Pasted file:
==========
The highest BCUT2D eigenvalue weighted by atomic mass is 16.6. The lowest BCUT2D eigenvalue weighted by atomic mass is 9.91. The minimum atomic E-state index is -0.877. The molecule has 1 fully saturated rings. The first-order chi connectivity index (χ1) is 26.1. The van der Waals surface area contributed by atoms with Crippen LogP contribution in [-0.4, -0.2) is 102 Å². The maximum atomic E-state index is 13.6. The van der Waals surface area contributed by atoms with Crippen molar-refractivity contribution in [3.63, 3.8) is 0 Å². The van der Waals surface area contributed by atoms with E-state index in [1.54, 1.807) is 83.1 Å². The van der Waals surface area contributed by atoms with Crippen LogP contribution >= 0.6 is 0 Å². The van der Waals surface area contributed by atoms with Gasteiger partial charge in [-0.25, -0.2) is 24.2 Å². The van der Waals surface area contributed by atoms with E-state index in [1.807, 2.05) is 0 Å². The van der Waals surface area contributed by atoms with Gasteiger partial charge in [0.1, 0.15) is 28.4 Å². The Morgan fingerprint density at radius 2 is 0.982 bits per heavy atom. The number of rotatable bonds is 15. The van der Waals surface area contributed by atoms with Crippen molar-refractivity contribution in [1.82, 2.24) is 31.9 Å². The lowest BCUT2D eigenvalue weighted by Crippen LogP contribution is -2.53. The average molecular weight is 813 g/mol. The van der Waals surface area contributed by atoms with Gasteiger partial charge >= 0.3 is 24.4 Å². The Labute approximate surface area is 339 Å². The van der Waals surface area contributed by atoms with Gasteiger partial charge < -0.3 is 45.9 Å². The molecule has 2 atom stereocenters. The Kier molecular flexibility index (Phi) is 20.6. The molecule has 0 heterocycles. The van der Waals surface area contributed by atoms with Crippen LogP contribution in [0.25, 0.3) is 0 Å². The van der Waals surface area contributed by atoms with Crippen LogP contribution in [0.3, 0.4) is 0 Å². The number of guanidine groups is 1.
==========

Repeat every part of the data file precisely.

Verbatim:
The highest BCUT2D eigenvalue weighted by atomic mass is 16.6. The lowest BCUT2D eigenvalue weighted by atomic mass is 9.91. The minimum atomic E-state index is -0.877. The molecule has 1 fully saturated rings. The first-order chi connectivity index (χ1) is 26.1. The van der Waals surface area contributed by atoms with Crippen LogP contribution in [-0.4, -0.2) is 102 Å². The maximum atomic E-state index is 13.6. The van der Waals surface area contributed by atoms with Crippen molar-refractivity contribution in [3.63, 3.8) is 0 Å². The van der Waals surface area contributed by atoms with E-state index in [1.54, 1.807) is 83.1 Å². The van der Waals surface area contributed by atoms with Crippen LogP contribution >= 0.6 is 0 Å². The van der Waals surface area contributed by atoms with Gasteiger partial charge in [-0.25, -0.2) is 24.2 Å². The van der Waals surface area contributed by atoms with E-state index in [1.807, 2.05) is 0 Å². The van der Waals surface area contributed by atoms with Gasteiger partial charge in [0.1, 0.15) is 28.4 Å². The Morgan fingerprint density at radius 2 is 0.982 bits per heavy atom. The number of rotatable bonds is 15. The van der Waals surface area contributed by atoms with Crippen molar-refractivity contribution in [1.82, 2.24) is 31.9 Å². The lowest BCUT2D eigenvalue weighted by Crippen LogP contribution is -2.53. The average molecular weight is 813 g/mol. The van der Waals surface area contributed by atoms with Gasteiger partial charge >= 0.3 is 24.4 Å². The Labute approximate surface area is 339 Å². The van der Waals surface area contributed by atoms with Gasteiger partial charge < -0.3 is 45.9 Å². The molecule has 2 atom stereocenters. The Kier molecular flexibility index (Phi) is 20.6. The molecule has 0 heterocycles. The van der Waals surface area contributed by atoms with Crippen LogP contribution in [0.25, 0.3) is 0 Å². The van der Waals surface area contributed by atoms with Crippen LogP contribution in [0.3, 0.4) is 0 Å². The number of guanidine groups is 1.